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Re: Dynamic Partitioning using Segment Visibility Maps

From: Simon Riggs <simon(at)2ndquadrant(dot)com>
To: Gavin Sherry <swm(at)alcove(dot)com(dot)au>
Cc: pgsql-hackers(at)postgresql(dot)org
Subject: Re: Dynamic Partitioning using Segment Visibility Maps
Date: 2008-01-11 19:32:24
Message-ID: 1200079944.4266.1227.camel@ebony.site (view raw or flat)
Thread:
Lists: pgsql-hackers
On Fri, 2008-01-11 at 20:03 +0100, Gavin Sherry wrote:

> Okay, it's good that you want the planner to look at those. Did you
> consider the point I made about the sheer amount of data the planner
> would have to consider for large cases?

Sorry, thought I had somewhere in all those emails...

If you really do have 16TB of data and its in the use case of mostly
read only, volatile in last portion of table, then it would be
straightforward to increase segment size.

Whatever form of partitioning we go for we do need to allow 1-2,000
partitions fairly easily. We can't sustain a sequential method of
applying the rules, which gives O(n) behaviour. We need some form of
indexing/tree search mechanism that gives roughly O(logN) behaviour.

> > We're back to saying that if the visibility map is volatile, then SE
> > won't help you much. I agree with that and haven't argued otherwise.
> > Does saying it make us throw away SE? No, at least, not yet and not
> for
> > that reason.
> 
> Yes, I'm not against SE I just think that only having it would see a
> serious regression for larger user. 

If we do find regressions, then I'd suggest we look at ways of turning
it on/off automatically. We can keep track of the volatility in the map.
We can also have an off switch if you're really against it. But I'm
still skeptical.

I think we can sustain the last few segments in a table being volatile,
as long as the greater proportion of segments are not.

The volatile part of the table is the subject of most of the queries
anyway, so excluding it from seq scans isn't that important. Index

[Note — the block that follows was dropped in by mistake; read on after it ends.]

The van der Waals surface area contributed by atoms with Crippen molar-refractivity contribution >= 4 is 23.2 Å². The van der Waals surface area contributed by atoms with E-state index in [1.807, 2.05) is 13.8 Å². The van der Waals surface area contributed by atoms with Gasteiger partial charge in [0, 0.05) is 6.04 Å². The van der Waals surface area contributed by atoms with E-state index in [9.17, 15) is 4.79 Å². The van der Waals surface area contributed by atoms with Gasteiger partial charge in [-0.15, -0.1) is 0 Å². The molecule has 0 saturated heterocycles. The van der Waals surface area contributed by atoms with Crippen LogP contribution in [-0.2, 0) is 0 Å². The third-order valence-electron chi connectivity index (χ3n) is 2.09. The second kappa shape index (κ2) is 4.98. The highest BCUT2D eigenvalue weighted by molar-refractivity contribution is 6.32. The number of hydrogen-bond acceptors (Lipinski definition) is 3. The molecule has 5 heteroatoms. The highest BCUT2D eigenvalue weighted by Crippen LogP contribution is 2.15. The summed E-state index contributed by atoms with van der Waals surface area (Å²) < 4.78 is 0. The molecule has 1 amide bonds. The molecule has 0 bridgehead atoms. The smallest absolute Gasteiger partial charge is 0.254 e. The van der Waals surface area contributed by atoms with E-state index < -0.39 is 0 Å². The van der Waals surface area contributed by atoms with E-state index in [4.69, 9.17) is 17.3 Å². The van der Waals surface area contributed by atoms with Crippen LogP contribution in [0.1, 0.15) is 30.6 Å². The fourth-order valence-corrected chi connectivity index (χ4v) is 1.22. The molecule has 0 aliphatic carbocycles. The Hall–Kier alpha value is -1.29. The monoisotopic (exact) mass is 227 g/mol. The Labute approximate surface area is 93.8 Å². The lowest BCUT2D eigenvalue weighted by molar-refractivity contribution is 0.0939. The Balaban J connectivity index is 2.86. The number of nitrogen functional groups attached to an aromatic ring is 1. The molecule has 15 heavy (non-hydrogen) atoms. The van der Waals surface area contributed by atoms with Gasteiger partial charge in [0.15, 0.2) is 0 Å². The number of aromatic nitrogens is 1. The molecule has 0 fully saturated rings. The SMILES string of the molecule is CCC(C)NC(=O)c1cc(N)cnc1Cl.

access to historical data doesn't slow down whether or not you have a
volatile map.

> Personally, I think SE would be a
> great idea for append only tables since it removes the thing I'm most
> worried about with it: the need to vacuum to 'turn it on'.

You do need to VACUUM anyway, so thats no problem. Sure you have to scan
it to derive the boundary values, but thats one scan that saves many in
the future.

> I'll go back to what I said above. SE looks like a good performance
> boost for archival read only data. If we tighten up the definitions of
> how some tables can be used -- append only -- then we can remove the
> vacuum requirement and also change other characteristics of the
> storage.
> For example, reduced visibilty information, compression, etc. These
> are
> hot topics for people with that kind of data.

SE isn't aimed at solely INSERT-only data. It's much wider than that. 

An ERP/SCM type application would easily benefit, say where orders are
received and processed within a relatively short period, but order data
needs to be maintained online for 2+ years. Anything where the table
grows either by date, or by increasing key, that has a read-only "tail".
That's a lot of applications and a ton of data. It might not apply to
the "Customer" table in that app, but it will apply to Orders, OrderItem
etc.

We can compress older read-only data as a way of shrinking file size.
That's way easier, plus it applies to more real-world cases than trying
to remove all the visibility stuff. The Insert-only people will still be
able to take advantage of it compression, but the more general purpose
people will never be able to make use of the visibility removal code.

-- 
  Simon Riggs
  2ndQuadrant  http://www.2ndQuadrant.com


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